Certain provisions of the new tax laws signed in June by President Bush must be well known to you now. The effect of these laws is dramatic and comprehensive, and for that reason, your business will never be the same.
The laws touch customers at every level of wealth and with all types of assets. People with existing estate-planning documents are impacted as well as the seven out of 10 Americans (according to the Federal Reserve Board) who do not have wills. Never have your customers needed more accurate information or closer personal and professional contact from you.
Let me raise certain critical considerations, which come up whenever these new laws are topics of conversation.
Estate Tax Exclusion — The amount that may be excluded from federal estate tax (not state death taxes, which will inevitably go higher) will increase from $1 million in 2002 to $3.5 million in 2009.
Estate Tax Repeal — The estate tax and the generation-skipping tax (a special and severe assessment when property is left to grandchildren, grandnieces or grandnephews) are repealed for one year in 2010. However, the whole system of taxation, as we know it today, comes back into existence on Jan. 1, 2011, unless Congress acts and keeps the repeal after 2010.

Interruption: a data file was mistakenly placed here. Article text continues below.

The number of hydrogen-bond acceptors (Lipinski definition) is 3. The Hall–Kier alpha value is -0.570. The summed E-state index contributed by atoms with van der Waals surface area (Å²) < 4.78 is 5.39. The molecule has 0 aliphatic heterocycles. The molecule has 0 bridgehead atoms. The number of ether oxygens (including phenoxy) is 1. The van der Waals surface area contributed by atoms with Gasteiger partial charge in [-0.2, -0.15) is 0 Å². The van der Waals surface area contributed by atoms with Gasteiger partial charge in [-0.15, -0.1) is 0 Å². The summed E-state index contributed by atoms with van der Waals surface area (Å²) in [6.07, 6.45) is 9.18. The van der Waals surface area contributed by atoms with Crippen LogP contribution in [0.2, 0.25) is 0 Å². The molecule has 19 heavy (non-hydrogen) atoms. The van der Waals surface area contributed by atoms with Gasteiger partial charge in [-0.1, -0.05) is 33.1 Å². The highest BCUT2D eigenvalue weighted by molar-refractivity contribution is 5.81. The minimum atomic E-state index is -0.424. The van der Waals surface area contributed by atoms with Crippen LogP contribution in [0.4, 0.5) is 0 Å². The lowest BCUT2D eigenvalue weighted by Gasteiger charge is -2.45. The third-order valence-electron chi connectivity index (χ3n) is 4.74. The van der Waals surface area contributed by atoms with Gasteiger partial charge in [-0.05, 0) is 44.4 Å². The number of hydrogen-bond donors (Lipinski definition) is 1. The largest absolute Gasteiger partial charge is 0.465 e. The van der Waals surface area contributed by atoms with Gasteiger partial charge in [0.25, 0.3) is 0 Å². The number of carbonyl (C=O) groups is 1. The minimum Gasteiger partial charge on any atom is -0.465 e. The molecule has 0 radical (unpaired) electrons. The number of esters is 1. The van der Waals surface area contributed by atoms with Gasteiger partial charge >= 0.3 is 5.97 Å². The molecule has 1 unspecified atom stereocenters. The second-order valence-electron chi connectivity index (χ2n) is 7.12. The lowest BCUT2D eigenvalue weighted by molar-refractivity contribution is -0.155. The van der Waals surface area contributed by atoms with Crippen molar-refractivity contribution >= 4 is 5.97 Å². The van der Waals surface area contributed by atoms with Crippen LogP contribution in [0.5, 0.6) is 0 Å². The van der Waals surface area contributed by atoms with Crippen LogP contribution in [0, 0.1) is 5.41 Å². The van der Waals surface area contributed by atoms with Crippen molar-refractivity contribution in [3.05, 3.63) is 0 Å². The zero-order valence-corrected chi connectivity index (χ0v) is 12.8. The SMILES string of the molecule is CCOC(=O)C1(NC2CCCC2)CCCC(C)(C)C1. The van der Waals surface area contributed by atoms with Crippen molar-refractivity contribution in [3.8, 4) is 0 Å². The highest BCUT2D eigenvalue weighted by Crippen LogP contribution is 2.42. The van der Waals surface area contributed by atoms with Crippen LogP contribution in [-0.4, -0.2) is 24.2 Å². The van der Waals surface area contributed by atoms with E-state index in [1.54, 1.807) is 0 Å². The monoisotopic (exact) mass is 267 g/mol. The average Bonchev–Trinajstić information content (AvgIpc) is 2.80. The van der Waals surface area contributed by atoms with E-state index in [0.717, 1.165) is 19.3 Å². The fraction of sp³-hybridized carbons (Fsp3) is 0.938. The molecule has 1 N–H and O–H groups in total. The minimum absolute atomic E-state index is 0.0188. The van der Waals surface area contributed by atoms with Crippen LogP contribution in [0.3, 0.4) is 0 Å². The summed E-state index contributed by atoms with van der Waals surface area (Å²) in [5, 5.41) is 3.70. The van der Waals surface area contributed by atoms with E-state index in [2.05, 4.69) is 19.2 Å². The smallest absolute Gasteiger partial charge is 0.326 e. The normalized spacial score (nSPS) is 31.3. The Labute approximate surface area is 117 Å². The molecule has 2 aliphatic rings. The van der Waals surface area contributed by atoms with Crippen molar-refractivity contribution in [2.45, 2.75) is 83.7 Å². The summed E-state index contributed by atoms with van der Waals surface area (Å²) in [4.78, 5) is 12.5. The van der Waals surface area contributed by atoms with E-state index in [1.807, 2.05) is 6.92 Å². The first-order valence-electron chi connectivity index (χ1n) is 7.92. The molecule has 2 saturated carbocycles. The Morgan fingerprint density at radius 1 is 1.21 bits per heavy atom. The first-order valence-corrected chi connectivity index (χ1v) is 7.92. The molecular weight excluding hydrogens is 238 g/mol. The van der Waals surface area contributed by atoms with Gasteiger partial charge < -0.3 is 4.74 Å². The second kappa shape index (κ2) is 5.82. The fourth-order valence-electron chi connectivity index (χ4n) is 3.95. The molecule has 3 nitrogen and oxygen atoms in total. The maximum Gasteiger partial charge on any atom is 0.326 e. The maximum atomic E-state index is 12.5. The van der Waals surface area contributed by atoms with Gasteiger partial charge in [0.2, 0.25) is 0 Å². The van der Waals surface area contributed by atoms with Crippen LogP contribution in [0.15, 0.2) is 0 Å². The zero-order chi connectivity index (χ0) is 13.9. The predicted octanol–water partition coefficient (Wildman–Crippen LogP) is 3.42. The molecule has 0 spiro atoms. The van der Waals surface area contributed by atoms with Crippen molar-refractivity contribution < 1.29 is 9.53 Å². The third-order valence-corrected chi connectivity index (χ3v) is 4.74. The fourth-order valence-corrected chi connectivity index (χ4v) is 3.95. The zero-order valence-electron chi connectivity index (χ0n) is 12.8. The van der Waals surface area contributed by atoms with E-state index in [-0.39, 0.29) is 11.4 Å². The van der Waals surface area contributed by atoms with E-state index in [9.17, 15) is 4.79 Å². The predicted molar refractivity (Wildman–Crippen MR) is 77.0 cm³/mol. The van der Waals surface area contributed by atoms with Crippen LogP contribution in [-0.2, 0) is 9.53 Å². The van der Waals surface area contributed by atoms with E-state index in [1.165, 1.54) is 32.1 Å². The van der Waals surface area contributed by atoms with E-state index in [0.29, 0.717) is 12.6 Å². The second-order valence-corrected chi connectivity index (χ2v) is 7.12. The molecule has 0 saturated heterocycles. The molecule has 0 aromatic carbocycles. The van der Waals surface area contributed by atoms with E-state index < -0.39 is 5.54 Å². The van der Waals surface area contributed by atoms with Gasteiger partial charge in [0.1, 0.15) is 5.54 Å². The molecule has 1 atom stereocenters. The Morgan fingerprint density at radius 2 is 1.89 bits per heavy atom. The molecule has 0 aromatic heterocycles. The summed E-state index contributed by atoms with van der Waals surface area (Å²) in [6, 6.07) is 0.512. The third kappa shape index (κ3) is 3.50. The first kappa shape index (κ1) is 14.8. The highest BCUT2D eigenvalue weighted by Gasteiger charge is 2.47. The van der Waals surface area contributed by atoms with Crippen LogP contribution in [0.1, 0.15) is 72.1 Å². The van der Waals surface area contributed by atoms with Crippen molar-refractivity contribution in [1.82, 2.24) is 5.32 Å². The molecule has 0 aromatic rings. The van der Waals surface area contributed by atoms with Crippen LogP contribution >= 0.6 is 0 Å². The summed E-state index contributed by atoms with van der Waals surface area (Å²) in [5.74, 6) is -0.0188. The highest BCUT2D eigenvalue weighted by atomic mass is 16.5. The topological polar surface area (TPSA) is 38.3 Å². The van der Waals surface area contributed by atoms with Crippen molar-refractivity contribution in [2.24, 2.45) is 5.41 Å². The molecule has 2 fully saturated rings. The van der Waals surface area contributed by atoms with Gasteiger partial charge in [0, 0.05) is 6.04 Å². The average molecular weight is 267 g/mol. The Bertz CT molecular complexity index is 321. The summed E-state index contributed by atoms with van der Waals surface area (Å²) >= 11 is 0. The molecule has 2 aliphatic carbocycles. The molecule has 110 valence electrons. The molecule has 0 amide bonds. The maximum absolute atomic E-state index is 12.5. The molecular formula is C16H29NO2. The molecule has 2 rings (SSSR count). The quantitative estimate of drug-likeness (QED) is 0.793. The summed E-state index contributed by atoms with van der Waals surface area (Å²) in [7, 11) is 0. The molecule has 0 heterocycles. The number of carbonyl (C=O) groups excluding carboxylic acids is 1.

Gift Taxes — Note, I did not say the gift tax was repealed in 2010, and it is not. It is in effect now and it will be in effect in 2010. The exclusion for gift taxes will be $1 million in 2002, but does not increase through 2009 as the estate tax exclusion does.
Furthermore, the tax rate on assets over the excludable amount goes down, but does not plummet. In 2002, the rate is 50%, and in 2009, it will be 45%. In 2010, the gift tax rate is scheduled to drop to 35%, the highest income tax bracket projected at that time.
The Broker's Role
The message? If customers want to preserve their wealth and you want to be their money manager, estate planning remains essential. This is particularly true after 2005, when the states stop sharing in a portion of the federal estate taxes people pay and higher state taxes are likely.
Besides, there is a lot to do. Dealing with income taxes remains a challenge, as does appointing trustees, executors, guardians and attorneys-in-fact under durable powers of attorney. Living wills, living trusts and a whole host of nontax areas must be addressed if people are to be protected in periods of disability and old age, and want their property passed to heirs at the time and under the circumstances they wish.
Estate administration will not go away. Federal and state income taxation of trusts and estates will not disappear. These issues must remain on your customer's radar screen, but you may have to turn on the switch so your customer can see their importance.
The estate tax has not been repealed in the manner so many erroneously think.
Roy M. Adams is worldwide head of the Trusts and Estates Practice Group at the law firm of Kirkland & Ellis in New York. In addition to his law practice, he lectures extensively on estate planning and has authored several professional texts including “Contemporary Estate Planning: A Definitive Guide to Planning and Practice.”